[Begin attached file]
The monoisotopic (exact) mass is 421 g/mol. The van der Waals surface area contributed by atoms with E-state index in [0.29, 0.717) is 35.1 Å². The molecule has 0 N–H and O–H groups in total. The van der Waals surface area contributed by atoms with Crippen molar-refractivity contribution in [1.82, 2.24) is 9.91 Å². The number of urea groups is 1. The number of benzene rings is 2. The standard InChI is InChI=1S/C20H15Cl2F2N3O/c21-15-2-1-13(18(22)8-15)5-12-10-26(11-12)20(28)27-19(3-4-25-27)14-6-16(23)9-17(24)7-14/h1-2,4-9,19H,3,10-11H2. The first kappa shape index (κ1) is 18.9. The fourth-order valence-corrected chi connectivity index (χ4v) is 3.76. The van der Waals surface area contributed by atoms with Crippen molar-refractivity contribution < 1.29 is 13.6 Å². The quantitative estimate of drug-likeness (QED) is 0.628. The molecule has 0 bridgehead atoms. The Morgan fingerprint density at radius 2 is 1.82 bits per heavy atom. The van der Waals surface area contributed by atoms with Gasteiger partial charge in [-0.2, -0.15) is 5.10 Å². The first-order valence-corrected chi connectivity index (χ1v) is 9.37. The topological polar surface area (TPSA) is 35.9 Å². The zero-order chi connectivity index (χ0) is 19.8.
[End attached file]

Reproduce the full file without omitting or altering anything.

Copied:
The monoisotopic (exact) mass is 421 g/mol. The van der Waals surface area contributed by atoms with E-state index in [0.29, 0.717) is 35.1 Å². The molecule has 0 N–H and O–H groups in total. The van der Waals surface area contributed by atoms with Crippen molar-refractivity contribution in [1.82, 2.24) is 9.91 Å². The number of urea groups is 1. The number of benzene rings is 2. The standard InChI is InChI=1S/C20H15Cl2F2N3O/c21-15-2-1-13(18(22)8-15)5-12-10-26(11-12)20(28)27-19(3-4-25-27)14-6-16(23)9-17(24)7-14/h1-2,4-9,19H,3,10-11H2. The first kappa shape index (κ1) is 18.9. The fourth-order valence-corrected chi connectivity index (χ4v) is 3.76. The van der Waals surface area contributed by atoms with Crippen molar-refractivity contribution < 1.29 is 13.6 Å². The quantitative estimate of drug-likeness (QED) is 0.628. The molecule has 0 bridgehead atoms. The Morgan fingerprint density at radius 2 is 1.82 bits per heavy atom. The van der Waals surface area contributed by atoms with Gasteiger partial charge in [-0.2, -0.15) is 5.10 Å². The first-order valence-corrected chi connectivity index (χ1v) is 9.37. The topological polar surface area (TPSA) is 35.9 Å². The zero-order chi connectivity index (χ0) is 19.8.